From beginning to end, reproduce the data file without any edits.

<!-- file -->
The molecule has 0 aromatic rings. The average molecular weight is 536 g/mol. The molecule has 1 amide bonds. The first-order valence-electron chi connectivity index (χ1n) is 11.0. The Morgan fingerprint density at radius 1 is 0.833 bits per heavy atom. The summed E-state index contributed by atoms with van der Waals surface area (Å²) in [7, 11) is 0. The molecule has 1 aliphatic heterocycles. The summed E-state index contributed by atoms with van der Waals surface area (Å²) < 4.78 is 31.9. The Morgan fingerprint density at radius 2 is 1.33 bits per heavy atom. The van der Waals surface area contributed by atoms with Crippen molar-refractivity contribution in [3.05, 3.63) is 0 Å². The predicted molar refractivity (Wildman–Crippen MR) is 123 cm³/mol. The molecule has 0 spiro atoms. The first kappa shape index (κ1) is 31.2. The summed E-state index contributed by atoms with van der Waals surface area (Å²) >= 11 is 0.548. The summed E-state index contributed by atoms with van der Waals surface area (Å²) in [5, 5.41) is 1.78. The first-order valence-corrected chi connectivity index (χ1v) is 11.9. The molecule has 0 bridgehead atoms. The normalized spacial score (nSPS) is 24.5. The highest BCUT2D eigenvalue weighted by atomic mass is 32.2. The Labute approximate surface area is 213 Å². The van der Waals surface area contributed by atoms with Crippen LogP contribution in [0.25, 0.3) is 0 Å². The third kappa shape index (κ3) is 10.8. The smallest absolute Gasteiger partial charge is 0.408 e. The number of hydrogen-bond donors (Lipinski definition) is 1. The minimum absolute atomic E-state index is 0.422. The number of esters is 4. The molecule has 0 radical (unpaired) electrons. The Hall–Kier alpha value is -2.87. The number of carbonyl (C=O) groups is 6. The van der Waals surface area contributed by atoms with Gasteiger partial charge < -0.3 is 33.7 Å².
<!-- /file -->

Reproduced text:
The molecule has 0 aromatic rings. The average molecular weight is 536 g/mol. The molecule has 1 amide bonds. The first-order valence-electron chi connectivity index (χ1n) is 11.0. The Morgan fingerprint density at radius 1 is 0.833 bits per heavy atom. The summed E-state index contributed by atoms with van der Waals surface area (Å²) in [7, 11) is 0. The molecule has 1 aliphatic heterocycles. The summed E-state index contributed by atoms with van der Waals surface area (Å²) < 4.78 is 31.9. The Morgan fingerprint density at radius 2 is 1.33 bits per heavy atom. The van der Waals surface area contributed by atoms with Crippen molar-refractivity contribution in [3.05, 3.63) is 0 Å². The predicted molar refractivity (Wildman–Crippen MR) is 123 cm³/mol. The molecule has 0 spiro atoms. The first kappa shape index (κ1) is 31.2. The summed E-state index contributed by atoms with van der Waals surface area (Å²) >= 11 is 0.548. The summed E-state index contributed by atoms with van der Waals surface area (Å²) in [5, 5.41) is 1.78. The first-order valence-corrected chi connectivity index (χ1v) is 11.9. The molecule has 0 bridgehead atoms. The normalized spacial score (nSPS) is 24.5. The highest BCUT2D eigenvalue weighted by atomic mass is 32.2. The Labute approximate surface area is 213 Å². The van der Waals surface area contributed by atoms with Crippen LogP contribution in [0.25, 0.3) is 0 Å². The third kappa shape index (κ3) is 10.8. The smallest absolute Gasteiger partial charge is 0.408 e. The number of hydrogen-bond donors (Lipinski definition) is 1. The minimum absolute atomic E-state index is 0.422. The number of esters is 4. The molecule has 0 radical (unpaired) electrons. The Hall–Kier alpha value is -2.87. The number of carbonyl (C=O) groups is 6. The van der Waals surface area contributed by atoms with Gasteiger partial charge < -0.3 is 33.7 Å².